History and Information about
Oregon Copper Bearing Sunstone
This a partial copy of a Gemological paper published in The Ore Bin,
written by N. V. Peterson of the Oregon Department of Geology and
Mineral Industries.
I have included at end, the information to the website, where you can
read the entire publication.

This shows that the Oregon Copper Bearing Sunstone deposits
has been mined and or known about since early Man.
Not all the information is correct or up to date, but is quit useful
and informative.
State of Oregon                                                                                            The ORE BIN  
Department of Geology                                                                            Volume 34,no 12
And Mineral Industries                                                                                December1972
1069 State Office Build.
Portland Oregon 97201  


                                     N. V. Peterson, Geologist
             Oregon Dept. Of Geology and Mineral Industries


Within Oregon there is a small but unusual occurrence of semiprecious gems known
as "Sunstone." The locality is in the Rabbit Basin of southeastern Lake County, and
the "Sunstone" occur as phenocrysts (large crystals) of gem-quality feldspar in a
basaltic lava flow.
Specific field information about the Sunstone occurrence was gathered by the author
during three days late in the summer of 1972. Bob Rogers and George Marshall of
Portland, Oregon; Don Sellers of Lakeview, Oregon; Truman Mitchell of Milwaukee,
Oregon; and Mrs. T. Mapes of Klamath Falls, Oregon, were very helpful in providing
information about local geography and about sunstone mining and collecting in
general. They also furnished specimens for study and photographing.

Definition of Sunstones

"Sunstone" is the name given to a certain variety of feldspar that exhibits a brilliant pink
to reddish metallic glitter or shimmer. The metallic glitter result from the reflection of
light from myriad of minute flat scales of hematite or other mineral impurities. The
enclosed scales are so small and thin they appear transparent; however, their reddish
color can be seen plainly by examining a thin piece of the feldspar with a magnifier.
The mineral inclusions are usually arranged parallel to the direction of perfect
cleavage in the feldspar crystal, so the glittering reflection is only seen when looking at
the cleavage surface. The glitter or shimmer is called "aventurescence;" crystals of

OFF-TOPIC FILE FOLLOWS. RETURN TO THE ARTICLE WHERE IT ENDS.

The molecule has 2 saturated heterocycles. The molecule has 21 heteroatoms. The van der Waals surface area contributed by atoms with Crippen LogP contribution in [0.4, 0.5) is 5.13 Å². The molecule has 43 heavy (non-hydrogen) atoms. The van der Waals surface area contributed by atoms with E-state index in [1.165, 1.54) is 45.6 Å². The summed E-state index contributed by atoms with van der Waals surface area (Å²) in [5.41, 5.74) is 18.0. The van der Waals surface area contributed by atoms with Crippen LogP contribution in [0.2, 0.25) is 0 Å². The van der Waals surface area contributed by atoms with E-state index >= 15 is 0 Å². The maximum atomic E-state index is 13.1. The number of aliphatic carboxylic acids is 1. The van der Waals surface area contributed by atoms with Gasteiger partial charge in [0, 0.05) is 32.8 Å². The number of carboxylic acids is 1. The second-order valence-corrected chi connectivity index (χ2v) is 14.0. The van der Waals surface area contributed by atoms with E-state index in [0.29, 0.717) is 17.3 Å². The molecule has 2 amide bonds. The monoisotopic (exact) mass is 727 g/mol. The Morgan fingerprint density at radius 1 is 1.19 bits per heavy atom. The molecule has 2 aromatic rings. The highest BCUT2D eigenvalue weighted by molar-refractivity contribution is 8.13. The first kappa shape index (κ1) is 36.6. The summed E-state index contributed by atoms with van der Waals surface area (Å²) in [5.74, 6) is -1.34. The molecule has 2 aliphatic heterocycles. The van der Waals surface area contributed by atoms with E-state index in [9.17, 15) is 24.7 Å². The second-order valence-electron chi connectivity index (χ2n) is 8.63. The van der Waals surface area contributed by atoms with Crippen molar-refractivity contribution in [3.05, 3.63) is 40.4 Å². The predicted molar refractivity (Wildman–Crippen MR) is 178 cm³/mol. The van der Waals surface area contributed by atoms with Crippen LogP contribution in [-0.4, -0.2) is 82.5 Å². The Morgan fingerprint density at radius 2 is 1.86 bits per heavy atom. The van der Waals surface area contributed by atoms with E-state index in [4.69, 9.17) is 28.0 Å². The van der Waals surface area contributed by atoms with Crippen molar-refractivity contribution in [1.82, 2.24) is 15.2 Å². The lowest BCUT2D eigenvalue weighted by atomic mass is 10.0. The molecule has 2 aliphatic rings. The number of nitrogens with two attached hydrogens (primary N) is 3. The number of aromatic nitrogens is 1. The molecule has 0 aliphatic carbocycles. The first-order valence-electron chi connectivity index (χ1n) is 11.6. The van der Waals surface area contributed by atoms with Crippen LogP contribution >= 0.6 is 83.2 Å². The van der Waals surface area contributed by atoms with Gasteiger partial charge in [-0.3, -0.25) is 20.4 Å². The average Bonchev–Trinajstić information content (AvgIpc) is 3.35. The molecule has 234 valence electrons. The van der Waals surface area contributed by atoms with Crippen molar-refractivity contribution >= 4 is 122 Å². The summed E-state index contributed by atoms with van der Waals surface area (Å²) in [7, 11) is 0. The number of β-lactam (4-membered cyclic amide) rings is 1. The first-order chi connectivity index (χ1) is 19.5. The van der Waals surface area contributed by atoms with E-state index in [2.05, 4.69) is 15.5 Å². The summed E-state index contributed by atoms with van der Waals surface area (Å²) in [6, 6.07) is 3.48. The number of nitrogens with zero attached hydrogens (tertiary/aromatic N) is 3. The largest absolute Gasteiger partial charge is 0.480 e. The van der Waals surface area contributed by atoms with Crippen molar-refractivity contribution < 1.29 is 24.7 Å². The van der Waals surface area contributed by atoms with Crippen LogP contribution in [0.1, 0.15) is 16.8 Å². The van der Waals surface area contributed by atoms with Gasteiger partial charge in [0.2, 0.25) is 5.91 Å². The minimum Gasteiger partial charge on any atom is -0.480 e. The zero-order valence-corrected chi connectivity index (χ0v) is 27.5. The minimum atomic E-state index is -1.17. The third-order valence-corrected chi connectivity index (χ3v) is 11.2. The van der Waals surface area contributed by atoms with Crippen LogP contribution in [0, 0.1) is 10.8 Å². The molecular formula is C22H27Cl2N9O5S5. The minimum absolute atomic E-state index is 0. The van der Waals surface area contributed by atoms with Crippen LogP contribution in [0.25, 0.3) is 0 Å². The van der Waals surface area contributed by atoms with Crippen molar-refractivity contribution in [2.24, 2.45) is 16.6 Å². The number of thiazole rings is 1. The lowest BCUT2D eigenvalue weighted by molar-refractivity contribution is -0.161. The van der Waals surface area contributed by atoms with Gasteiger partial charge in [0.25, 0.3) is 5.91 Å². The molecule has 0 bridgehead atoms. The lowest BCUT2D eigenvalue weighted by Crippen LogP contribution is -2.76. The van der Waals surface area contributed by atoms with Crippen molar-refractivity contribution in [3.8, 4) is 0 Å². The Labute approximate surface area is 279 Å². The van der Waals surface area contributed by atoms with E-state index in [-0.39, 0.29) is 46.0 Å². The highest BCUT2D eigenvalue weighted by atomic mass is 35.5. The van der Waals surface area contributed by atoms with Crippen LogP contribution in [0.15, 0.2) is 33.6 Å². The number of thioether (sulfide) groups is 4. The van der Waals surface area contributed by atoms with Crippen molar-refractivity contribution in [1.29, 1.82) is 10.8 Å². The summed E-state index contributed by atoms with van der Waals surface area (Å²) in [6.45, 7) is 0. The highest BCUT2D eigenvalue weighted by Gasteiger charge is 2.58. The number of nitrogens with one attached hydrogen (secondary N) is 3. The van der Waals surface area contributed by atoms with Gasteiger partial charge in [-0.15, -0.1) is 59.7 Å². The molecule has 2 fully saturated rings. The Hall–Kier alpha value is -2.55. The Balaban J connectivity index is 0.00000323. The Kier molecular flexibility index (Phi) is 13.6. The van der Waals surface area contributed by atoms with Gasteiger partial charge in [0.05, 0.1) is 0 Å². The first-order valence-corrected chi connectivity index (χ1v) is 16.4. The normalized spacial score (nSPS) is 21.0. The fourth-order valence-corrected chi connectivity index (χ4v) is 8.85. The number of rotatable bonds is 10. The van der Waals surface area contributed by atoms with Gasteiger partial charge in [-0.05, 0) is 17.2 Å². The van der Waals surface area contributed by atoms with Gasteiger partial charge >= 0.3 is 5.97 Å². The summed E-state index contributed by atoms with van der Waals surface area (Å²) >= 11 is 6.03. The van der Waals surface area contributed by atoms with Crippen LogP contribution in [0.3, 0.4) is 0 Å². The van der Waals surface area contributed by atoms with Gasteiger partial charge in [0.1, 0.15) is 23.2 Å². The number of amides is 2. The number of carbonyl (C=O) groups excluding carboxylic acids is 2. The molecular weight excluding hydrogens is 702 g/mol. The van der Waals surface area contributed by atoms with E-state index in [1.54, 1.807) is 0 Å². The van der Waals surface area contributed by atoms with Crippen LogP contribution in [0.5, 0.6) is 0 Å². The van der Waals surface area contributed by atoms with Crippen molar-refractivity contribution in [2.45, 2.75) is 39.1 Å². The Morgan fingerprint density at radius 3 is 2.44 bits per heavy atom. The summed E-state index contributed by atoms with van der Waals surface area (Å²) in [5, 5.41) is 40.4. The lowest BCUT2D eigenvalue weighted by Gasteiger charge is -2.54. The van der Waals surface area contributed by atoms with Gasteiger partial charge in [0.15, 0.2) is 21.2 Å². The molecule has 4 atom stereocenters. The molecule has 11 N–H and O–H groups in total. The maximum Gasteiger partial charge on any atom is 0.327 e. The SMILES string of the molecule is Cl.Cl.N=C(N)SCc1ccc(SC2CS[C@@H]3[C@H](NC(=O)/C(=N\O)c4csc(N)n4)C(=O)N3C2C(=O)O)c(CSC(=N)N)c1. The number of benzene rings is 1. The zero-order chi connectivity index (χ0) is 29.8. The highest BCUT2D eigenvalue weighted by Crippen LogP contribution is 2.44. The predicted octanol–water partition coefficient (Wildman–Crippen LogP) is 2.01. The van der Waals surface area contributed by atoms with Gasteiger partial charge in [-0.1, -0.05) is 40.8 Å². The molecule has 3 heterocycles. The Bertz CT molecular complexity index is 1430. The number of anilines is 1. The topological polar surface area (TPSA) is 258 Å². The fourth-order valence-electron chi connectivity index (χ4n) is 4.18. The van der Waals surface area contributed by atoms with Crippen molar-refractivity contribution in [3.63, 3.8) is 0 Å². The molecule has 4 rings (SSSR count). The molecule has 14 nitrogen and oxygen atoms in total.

feldspars exhibiting aventurescence are called aventurine or more commonly
Sunstones in general occur in both orthoclase and plagioclase feldspars. At the
Oregon locality, however, the sunstones consist of crystals of calcic labradorite (one
type of plagioclase feldspar); the colors range from red to green as well as the coppery

In most gemology references, sunstone is listed with the feldspar group as a
semiprecious gemstone. In the early 1800's, sunstone was considered extremely rare
and was very costly, but with subsequent discoveries in Siberia, Norway, and other
parts of the world, it has become more avail¬able and less expensive. In the United
States sunstone occurs at several locations, a  partial list of which is given in Table 1.
Location and Geographic Setting
The Oregon locality is a small area of about 7 square miles in the northern part of the
Rabbit Basin in Warner Valley, about 25 miles north of Plush (Figure 1). The area is in
the northwestern part of the Rabbit Hills NE quadrangle, Oregon (7.5 minute series, U.
S. Geo. Survey topographic map, 1966).
The area can be reached from Lakeview by following State Highway 140 north and
east for 20 miles, then proceeding north on a paved county road to Plush. From Plush,
gravel and dirt roads continue northward to the sunstone area; signs at road junctions
give directions. An alternate route reaches the area via the Hogback Road, which
leaves U.S. Highway 395 near the Hogback Summit about 50 miles north of Lakeview.
About 14 miles east, at a marked junction, a dirt road leads eastward to the sunstone
area. Roads beyond Plush are only periodically maintained, so travel to and from the
area is only practical from late spring to early fall.
In this part of Lake County, extreme seasonal temperature changes and a very low
rainfall limit the vegetation to low-growing sagebrush and clumps of desert grass.
There is no drinking water available in Rabbit Basin, the closest available supply